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Alaska Dispatch

Alaska Dispatch
Type Online newspaper
Owner(s) Alice Rogoff
Tony Hopfinger
Founded 2008
Headquarters 2301 Merrill Field Drive
Anchorage, Alaska

Alaska Dispatch is a news organization founded in 2008 and based in Anchorage, Alaska. It is an online news outlet focusing on statewide coverage of the U.S. state of Alaska, and on circumpolar affairs and policy.[1] The site is an advertising-based for-profit enterprise, setting it apart from many other, not-for-profit online-only news websites like ProPublica or the Texas Tribune.[2] The organization is co-owned by Alice Rogoff and Tony Hopfinger, and has come to employ a staff of about 30 full-time writers, editors and salespeople.


Alaska Dispatch began as an Alaska news blog in 2008, started by former Bloomberg and Newsweek correspondent Tony Hopfinger and his then-wife, journalist Amanda Coyne, who wrote articles and blogs for Alaska Dispatch until late 2012. In 2009, Alice Rogoff, former U.S. News & World Report chief financial officer and wife of Carlyle Group co-founder David Rubenstein, bought a majority share in the website, and the organization moved into a hangar located along Anchorage's Merrill Field Airport, where Rogoff, a licensed pilot, also houses her Cessna 206.[3] With Rogoff's investment, the staff grew to include journalists who had previously worked for other Alaska news outlets, like the Fairbanks Daily News-Miner, the Anchorage Press, local NBC affiliate KTUU and the Anchorage Daily News.

In 2009, the site earned positive coverage for its series on a massacre of caribou in the rural Alaska village of Point Hope.[4][5] In 2010, the Columbia Journalism Review called Alaska Dispatch "a regional reporting powerhouse,"[6] while the American Journalism Review did a lengthy profile of the news site's willingness to fly a reporter thousands of miles to cover the Deepwater Horizon oil spill in the Gulf of Mexico.[7] In that same profile, an editor of the Anchorage Daily News newspaper, at one time one of the site's competitors, referred to the site's coverage as inconsistent, and questioned the sustainability of the business model.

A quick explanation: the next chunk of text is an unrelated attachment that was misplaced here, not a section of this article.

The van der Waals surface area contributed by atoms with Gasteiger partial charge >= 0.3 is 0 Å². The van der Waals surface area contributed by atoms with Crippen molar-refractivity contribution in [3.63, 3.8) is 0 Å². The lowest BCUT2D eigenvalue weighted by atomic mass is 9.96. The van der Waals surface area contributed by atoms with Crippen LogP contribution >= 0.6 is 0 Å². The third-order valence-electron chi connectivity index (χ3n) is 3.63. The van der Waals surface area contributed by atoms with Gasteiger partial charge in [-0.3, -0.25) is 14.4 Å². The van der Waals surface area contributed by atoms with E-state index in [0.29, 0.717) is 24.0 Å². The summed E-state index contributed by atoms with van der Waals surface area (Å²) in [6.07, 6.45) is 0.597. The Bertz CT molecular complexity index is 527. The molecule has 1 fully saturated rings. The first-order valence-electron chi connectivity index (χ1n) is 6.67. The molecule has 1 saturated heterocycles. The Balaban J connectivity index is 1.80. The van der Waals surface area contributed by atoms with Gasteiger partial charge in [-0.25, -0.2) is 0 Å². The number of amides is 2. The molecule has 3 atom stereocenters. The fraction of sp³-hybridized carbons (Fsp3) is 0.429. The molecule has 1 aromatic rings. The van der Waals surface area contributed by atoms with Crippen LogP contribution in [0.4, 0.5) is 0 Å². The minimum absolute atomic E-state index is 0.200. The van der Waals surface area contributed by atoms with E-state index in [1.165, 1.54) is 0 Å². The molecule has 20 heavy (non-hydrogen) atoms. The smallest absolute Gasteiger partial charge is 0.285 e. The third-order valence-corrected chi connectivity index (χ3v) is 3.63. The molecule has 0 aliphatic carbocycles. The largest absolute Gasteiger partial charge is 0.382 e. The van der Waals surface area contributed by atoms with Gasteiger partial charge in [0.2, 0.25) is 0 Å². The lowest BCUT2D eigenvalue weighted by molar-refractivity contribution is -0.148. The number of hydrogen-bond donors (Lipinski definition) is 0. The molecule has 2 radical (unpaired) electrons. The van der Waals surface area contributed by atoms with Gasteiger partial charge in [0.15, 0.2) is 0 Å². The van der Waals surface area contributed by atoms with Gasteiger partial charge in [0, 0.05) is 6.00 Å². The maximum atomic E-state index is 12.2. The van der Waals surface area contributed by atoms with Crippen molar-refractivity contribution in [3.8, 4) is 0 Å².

In 2011, Alaska Dispatch won first place in the breaking news category in the "Best of the West" journalism competition for its coverage of the August 2010 plane crash that killed former U.S. Senator Ted Stevens and four others, beating out the larger-market Oregonian and Seattle Times newspapers for the top prize.[8] In 2012, a report detailing the problems surrounding a remote airport project servicing the Aleutian community of Akutan won first place in the Best General Reporting category.[9]

The site covers many statewide topics, with a particular focus on oil and gas policies in Alaska, fisheries and wildlife management, outdoor activities such as sled dog mushing and mountaineering, rural affairs and Alaska Native corporations, Alaska politics, and worldwide Arctic geopolitics and climate change. The organization also features a "Bush Pilot" section, which covers aviation topics in Alaska and abroad.[10]

In April, 2014, it was announced that the Alaska Dispatch would be buying the Anchorage Daily News for US$34 million. The deal is expected to close in May, 2014.[11]

Editorial staff

  • Tony Hopfinger (executive editor)
  • Mike Campbell (managing editor)
  • Loren Holmes (multimedia editor / photographer)
  • Scott Woodham (news editor)
  • Maia Nolan-Partnow (news editor)
  • Ben Anderson (news editor)
  • Laurel Andrews (reporter)
  • Jill Burke (reporter)
  • Suzanna Caldwell (reporter)
  • Alex DeMarban (reporter)
  • Pat Forgey (reporter)
  • Aaron Jansen (art director)
  • Craig Medred (reporter)
  • Megan Edge (calendar editor / writer)
  • Tara Young (videographer)
  • Jerzey Shedlock (reporter)
  • Sean Doogan (reporter)
  • Yereth Rosen (arctic editor / writer)
  • Rick Sinnott (reporter)


External links

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